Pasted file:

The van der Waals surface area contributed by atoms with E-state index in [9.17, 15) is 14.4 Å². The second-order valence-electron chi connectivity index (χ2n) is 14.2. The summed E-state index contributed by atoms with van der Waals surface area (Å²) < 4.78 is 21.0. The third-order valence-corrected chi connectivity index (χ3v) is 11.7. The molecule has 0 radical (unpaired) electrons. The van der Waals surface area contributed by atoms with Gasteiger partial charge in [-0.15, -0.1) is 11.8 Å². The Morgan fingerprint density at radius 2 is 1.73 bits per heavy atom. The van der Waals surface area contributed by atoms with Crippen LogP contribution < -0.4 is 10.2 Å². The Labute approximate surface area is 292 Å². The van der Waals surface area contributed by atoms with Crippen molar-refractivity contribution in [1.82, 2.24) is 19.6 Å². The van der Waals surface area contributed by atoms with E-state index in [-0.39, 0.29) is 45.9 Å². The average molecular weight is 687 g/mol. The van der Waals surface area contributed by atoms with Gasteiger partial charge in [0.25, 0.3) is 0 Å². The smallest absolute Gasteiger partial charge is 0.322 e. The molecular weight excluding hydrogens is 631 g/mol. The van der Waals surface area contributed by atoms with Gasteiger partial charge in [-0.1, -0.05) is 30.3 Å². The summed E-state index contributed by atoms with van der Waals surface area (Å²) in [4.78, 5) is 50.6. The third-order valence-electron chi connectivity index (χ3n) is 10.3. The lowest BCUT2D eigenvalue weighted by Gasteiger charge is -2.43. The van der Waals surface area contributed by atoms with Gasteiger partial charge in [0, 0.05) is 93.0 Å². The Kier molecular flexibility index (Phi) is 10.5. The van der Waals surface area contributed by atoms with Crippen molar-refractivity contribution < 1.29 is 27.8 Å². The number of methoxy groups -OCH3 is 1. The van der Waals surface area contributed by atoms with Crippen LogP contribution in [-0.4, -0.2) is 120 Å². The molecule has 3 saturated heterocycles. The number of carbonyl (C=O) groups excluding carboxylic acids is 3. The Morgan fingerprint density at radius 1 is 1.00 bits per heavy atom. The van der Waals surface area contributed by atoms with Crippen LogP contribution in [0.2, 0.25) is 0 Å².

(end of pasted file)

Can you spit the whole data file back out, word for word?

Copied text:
The van der Waals surface area contributed by atoms with E-state index in [9.17, 15) is 14.4 Å². The second-order valence-electron chi connectivity index (χ2n) is 14.2. The summed E-state index contributed by atoms with van der Waals surface area (Å²) < 4.78 is 21.0. The third-order valence-corrected chi connectivity index (χ3v) is 11.7. The molecule has 0 radical (unpaired) electrons. The van der Waals surface area contributed by atoms with Gasteiger partial charge in [-0.15, -0.1) is 11.8 Å². The Morgan fingerprint density at radius 2 is 1.73 bits per heavy atom. The van der Waals surface area contributed by atoms with Crippen LogP contribution < -0.4 is 10.2 Å². The Labute approximate surface area is 292 Å². The van der Waals surface area contributed by atoms with Crippen molar-refractivity contribution in [1.82, 2.24) is 19.6 Å². The van der Waals surface area contributed by atoms with E-state index in [-0.39, 0.29) is 45.9 Å². The average molecular weight is 687 g/mol. The van der Waals surface area contributed by atoms with Gasteiger partial charge in [0.25, 0.3) is 0 Å². The smallest absolute Gasteiger partial charge is 0.322 e. The molecular weight excluding hydrogens is 631 g/mol. The van der Waals surface area contributed by atoms with Gasteiger partial charge in [-0.1, -0.05) is 30.3 Å². The summed E-state index contributed by atoms with van der Waals surface area (Å²) in [4.78, 5) is 50.6. The third-order valence-electron chi connectivity index (χ3n) is 10.3. The lowest BCUT2D eigenvalue weighted by Gasteiger charge is -2.43. The van der Waals surface area contributed by atoms with Gasteiger partial charge in [0, 0.05) is 93.0 Å². The Kier molecular flexibility index (Phi) is 10.5. The van der Waals surface area contributed by atoms with Crippen molar-refractivity contribution < 1.29 is 27.8 Å². The number of methoxy groups -OCH3 is 1. The van der Waals surface area contributed by atoms with Crippen LogP contribution in [-0.4, -0.2) is 120 Å². The molecule has 3 saturated heterocycles. The number of carbonyl (C=O) groups excluding carboxylic acids is 3. The Morgan fingerprint density at radius 1 is 1.00 bits per heavy atom. The van der Waals surface area contributed by atoms with Crippen LogP contribution in [0.2, 0.25) is 0 Å².